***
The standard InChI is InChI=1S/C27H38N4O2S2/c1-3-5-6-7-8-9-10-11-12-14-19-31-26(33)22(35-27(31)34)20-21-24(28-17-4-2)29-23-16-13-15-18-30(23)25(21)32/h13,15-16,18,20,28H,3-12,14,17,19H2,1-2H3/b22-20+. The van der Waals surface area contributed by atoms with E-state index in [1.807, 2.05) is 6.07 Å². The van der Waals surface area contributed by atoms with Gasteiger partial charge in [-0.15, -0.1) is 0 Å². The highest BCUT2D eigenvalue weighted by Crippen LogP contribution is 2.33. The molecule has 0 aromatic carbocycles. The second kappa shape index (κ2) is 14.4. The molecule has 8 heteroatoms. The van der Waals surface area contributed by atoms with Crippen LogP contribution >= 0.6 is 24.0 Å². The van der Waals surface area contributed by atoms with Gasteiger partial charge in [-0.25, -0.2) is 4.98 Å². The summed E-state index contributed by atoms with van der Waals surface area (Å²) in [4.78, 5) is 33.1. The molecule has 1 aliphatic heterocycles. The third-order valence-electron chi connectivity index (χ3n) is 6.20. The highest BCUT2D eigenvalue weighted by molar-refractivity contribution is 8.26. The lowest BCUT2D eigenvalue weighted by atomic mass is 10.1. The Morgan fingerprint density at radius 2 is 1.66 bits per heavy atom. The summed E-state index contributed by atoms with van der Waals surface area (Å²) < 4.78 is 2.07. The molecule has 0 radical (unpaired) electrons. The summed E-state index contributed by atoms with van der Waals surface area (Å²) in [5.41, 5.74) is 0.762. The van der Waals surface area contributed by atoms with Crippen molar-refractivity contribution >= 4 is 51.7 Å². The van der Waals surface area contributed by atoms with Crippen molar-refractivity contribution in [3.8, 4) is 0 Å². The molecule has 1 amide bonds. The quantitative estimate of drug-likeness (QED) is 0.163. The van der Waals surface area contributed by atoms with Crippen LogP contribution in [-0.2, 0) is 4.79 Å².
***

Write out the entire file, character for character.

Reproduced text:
The standard InChI is InChI=1S/C27H38N4O2S2/c1-3-5-6-7-8-9-10-11-12-14-19-31-26(33)22(35-27(31)34)20-21-24(28-17-4-2)29-23-16-13-15-18-30(23)25(21)32/h13,15-16,18,20,28H,3-12,14,17,19H2,1-2H3/b22-20+. The van der Waals surface area contributed by atoms with E-state index in [1.807, 2.05) is 6.07 Å². The van der Waals surface area contributed by atoms with Gasteiger partial charge in [-0.15, -0.1) is 0 Å². The highest BCUT2D eigenvalue weighted by Crippen LogP contribution is 2.33. The molecule has 0 aromatic carbocycles. The second kappa shape index (κ2) is 14.4. The molecule has 8 heteroatoms. The van der Waals surface area contributed by atoms with Crippen LogP contribution >= 0.6 is 24.0 Å². The van der Waals surface area contributed by atoms with Gasteiger partial charge in [-0.25, -0.2) is 4.98 Å². The summed E-state index contributed by atoms with van der Waals surface area (Å²) in [4.78, 5) is 33.1. The molecule has 1 aliphatic heterocycles. The third-order valence-electron chi connectivity index (χ3n) is 6.20. The highest BCUT2D eigenvalue weighted by molar-refractivity contribution is 8.26. The lowest BCUT2D eigenvalue weighted by atomic mass is 10.1. The Morgan fingerprint density at radius 2 is 1.66 bits per heavy atom. The summed E-state index contributed by atoms with van der Waals surface area (Å²) < 4.78 is 2.07. The molecule has 0 radical (unpaired) electrons. The summed E-state index contributed by atoms with van der Waals surface area (Å²) in [5.41, 5.74) is 0.762. The van der Waals surface area contributed by atoms with Crippen molar-refractivity contribution >= 4 is 51.7 Å². The van der Waals surface area contributed by atoms with Crippen molar-refractivity contribution in [3.8, 4) is 0 Å². The molecule has 1 amide bonds. The quantitative estimate of drug-likeness (QED) is 0.163. The van der Waals surface area contributed by atoms with Crippen LogP contribution in [-0.2, 0) is 4.79 Å².